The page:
“People who end up as ‘first’ don’t actually set out to be first. They set out to do something they love.”– Condoleezza Rice, United States Secretary of State 2005-09
Such is the story of this month’s feature member: Maddison Harrington.
Maddison is one of Australia’s first openly trans lawyers. This was not without struggle, but Maddison had spent 6½ years studying across two countries. She wasn’t going to give up. Maddison has overcome incredible hurdles, personally and professionally, and is not only a legal officer with the Griffith University’s in-house counsel team, the Chair of Griffith University’s Staff Pride Committee, but the State Director for the Queensland division of Out for Australia, a nationwide organisation which supports young LGBTI professionals to be ‘out and proud’ in the workplace.
I’ve had the privilege to know Maddison in both a professional and personal capacity, and am very excited to share, albeit a fraction of, her incredible journey with the hope that her courage encourages you to be an advocate for your passions in life, and in law. Here are Maddison’s hopes for the future of the legal profession.
SD: Where would you like to see the legal profession in five or 10 years’ time?
MH: I think we’re on the right path, but I would love to see a profession where no one has to fear being open about who they truly are. I want to continue to see the profession stand up and be willing to accept more diversity in its ranks, be that LGBTI people, people of colour, migrants, etc.
I think that we can always do more, and aim for better outcomes. I still hear stories of other young LGBTI lawyers who are not ‘out’ in their workplaces, be that for fear of discrimination, bullying, or simply fear of damaging their career opportunities.
An increasing number of high-profile LGBTI lawyers have come out over the past few years, and they’ve been incredible advocates. As the legal profession learns and grows, I hope to see this continue.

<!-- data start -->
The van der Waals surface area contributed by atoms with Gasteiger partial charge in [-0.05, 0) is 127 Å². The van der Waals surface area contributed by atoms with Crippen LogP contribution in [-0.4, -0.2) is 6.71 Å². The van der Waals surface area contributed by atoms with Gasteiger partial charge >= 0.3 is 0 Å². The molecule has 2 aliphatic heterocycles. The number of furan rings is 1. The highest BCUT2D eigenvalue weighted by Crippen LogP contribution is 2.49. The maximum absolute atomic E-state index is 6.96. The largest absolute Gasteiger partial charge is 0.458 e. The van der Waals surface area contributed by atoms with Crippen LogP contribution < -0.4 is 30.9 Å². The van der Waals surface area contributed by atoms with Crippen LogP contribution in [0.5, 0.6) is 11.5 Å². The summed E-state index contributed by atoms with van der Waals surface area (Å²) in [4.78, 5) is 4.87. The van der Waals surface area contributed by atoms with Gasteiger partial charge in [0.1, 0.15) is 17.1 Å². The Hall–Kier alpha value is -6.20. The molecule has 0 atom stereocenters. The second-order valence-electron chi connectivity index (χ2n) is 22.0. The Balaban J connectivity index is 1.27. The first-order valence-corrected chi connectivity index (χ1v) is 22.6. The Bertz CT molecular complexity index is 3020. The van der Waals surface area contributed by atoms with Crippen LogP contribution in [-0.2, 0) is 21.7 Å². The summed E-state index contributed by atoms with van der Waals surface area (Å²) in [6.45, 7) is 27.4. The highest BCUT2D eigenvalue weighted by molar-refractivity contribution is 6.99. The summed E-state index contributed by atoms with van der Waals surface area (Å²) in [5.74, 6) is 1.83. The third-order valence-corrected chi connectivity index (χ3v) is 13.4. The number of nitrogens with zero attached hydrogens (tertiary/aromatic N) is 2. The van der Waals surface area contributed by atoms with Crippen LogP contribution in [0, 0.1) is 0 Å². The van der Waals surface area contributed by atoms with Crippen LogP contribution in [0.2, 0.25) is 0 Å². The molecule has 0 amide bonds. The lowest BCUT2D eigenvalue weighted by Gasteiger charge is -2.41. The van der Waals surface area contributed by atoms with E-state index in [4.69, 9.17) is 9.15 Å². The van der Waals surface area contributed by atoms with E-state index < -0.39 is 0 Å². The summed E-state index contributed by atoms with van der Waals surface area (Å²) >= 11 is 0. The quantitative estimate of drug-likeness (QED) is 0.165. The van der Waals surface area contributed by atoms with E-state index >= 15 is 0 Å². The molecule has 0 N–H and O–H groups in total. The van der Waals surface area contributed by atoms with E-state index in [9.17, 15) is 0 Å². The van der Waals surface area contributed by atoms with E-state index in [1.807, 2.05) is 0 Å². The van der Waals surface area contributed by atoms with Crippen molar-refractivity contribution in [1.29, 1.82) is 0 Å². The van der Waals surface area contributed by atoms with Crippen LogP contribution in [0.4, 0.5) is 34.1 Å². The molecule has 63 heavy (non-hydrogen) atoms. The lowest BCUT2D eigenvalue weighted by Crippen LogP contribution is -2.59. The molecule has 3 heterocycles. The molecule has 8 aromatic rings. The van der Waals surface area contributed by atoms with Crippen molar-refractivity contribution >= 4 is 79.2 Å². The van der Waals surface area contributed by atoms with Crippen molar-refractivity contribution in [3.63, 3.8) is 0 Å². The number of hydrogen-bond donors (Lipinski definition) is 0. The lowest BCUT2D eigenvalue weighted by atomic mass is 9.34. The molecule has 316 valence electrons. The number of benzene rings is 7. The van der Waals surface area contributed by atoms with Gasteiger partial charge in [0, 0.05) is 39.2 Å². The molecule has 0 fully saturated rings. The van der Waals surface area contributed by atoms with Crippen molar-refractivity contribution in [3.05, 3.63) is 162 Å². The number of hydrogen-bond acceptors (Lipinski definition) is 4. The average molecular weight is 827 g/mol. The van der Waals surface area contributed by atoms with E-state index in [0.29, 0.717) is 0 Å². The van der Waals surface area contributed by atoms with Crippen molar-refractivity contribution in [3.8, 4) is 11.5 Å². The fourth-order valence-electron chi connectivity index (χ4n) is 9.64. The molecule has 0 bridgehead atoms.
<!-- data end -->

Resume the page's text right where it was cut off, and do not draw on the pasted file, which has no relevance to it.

SD: What do you think we can do, as a profession, to help realise that five to 10-year vision?
MH: We must ensure that we engage in more diverse hiring practices. The end goal must be to reach a point where a person’s background, experiences or identities simply don’t matter – what someone was born as, or who they love, for instance.
We should also start to see those characteristics as advantages, rather than limitations. I also would love to see an increase in the number of smaller firms working towards ensuring their workplaces are diverse and LGBTI-inclusive.
A big step that some areas of the profession still must make is removing the old unconscious bias surrounding diversity. This is especially true for LGBTI people, who have faced higher levels of discrimination in particular areas of the law.
We need to see more people actively calling out phobic, sexist and racist behaviour when they see or hear it. Ultimately, it’s about being an active participant in the pursuit of inclusion, rather than a passive bystander.
SD: What would be your advice to someone who is just joining the profession?
MH: Don’t be afraid to be your true and most authentic self. In addition, don’t be afraid to take an unconventional path to reach your goals!
SD: Could you speak to your life in law; associations you may be a part of, and how to find that balance?
MH: I’m incredibly fortunate to have recently been appointed as a committee member on the Queensland Law Society’s (QLS) QLS Early Career Lawyers Committee. I provide the committee and QLS with a junior in-house lawyer’s perspective.
Outside of law, I am the State Director for the Queensland arm of Out for Australia (OFA). This role takes up most of my time outside of work and includes leading a team of Queensland-based volunteers to put on events, connect with community and corporate organisations, and deliver Australia’s largest LGBTI mentoring program.
In addition to OFA, I have long held a passion for legal innovation and have previously been a mentor for The Legal Forecast’s Disrupting Law event and regularly attend their events.
I like being kept busy, particularly as someone who studied law full time through law school, whilst also working full time (to pay for my degree). I’ve learned to juggle competing priorities, and I always make sure to find time for myself, to either socialise with friends, or just be by myself!
Contrary to popular belief and social media slogan, the future is not female – it is intersectional. Maddison and her advocacy across several segments of the legal profession, is a testament to this and the importance of bringing your whole self to your work.
On that note, exciting initiatives are on the horizon, which will bring unprecedented opportunities to shape the future for the Queensland legal profession. Stay tuned.
If you, or someone you know ought to be featured in Lawyers of Queensland, please email email@example.com.
Sheetal Deo is Queensland Law Society Relationship Manager – Future Lawyers, Future Leaders.